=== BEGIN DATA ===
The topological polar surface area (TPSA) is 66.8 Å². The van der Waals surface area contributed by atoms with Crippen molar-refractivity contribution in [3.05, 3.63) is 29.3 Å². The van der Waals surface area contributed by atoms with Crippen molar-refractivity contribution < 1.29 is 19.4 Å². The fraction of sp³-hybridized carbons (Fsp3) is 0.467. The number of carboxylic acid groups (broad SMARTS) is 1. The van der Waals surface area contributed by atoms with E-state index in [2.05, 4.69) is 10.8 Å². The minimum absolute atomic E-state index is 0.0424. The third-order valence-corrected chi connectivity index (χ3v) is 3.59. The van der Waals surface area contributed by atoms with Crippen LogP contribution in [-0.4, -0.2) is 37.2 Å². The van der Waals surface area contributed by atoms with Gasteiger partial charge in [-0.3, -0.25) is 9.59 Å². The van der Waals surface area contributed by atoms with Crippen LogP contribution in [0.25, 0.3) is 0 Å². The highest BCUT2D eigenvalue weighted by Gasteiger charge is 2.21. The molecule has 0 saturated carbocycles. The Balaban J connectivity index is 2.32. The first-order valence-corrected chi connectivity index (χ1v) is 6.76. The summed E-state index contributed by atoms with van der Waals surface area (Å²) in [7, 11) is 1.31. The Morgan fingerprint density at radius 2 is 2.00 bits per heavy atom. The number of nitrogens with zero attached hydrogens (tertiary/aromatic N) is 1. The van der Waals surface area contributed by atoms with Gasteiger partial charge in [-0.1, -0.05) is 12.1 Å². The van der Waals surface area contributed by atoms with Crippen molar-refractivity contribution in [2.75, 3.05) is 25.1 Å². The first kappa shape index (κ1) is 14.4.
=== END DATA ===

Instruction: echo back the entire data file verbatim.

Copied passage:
The topological polar surface area (TPSA) is 66.8 Å². The van der Waals surface area contributed by atoms with Crippen molar-refractivity contribution in [3.05, 3.63) is 29.3 Å². The van der Waals surface area contributed by atoms with Crippen molar-refractivity contribution < 1.29 is 19.4 Å². The fraction of sp³-hybridized carbons (Fsp3) is 0.467. The number of carboxylic acid groups (broad SMARTS) is 1. The van der Waals surface area contributed by atoms with E-state index in [2.05, 4.69) is 10.8 Å². The minimum absolute atomic E-state index is 0.0424. The third-order valence-corrected chi connectivity index (χ3v) is 3.59. The van der Waals surface area contributed by atoms with Crippen LogP contribution in [-0.4, -0.2) is 37.2 Å². The van der Waals surface area contributed by atoms with Gasteiger partial charge in [-0.3, -0.25) is 9.59 Å². The van der Waals surface area contributed by atoms with Crippen LogP contribution in [0.25, 0.3) is 0 Å². The highest BCUT2D eigenvalue weighted by Gasteiger charge is 2.21. The molecule has 0 saturated carbocycles. The Balaban J connectivity index is 2.32. The first-order valence-corrected chi connectivity index (χ1v) is 6.76. The summed E-state index contributed by atoms with van der Waals surface area (Å²) in [7, 11) is 1.31. The Morgan fingerprint density at radius 2 is 2.00 bits per heavy atom. The number of nitrogens with zero attached hydrogens (tertiary/aromatic N) is 1. The van der Waals surface area contributed by atoms with Gasteiger partial charge in [-0.1, -0.05) is 12.1 Å². The van der Waals surface area contributed by atoms with Crippen molar-refractivity contribution in [2.75, 3.05) is 25.1 Å². The first kappa shape index (κ1) is 14.4.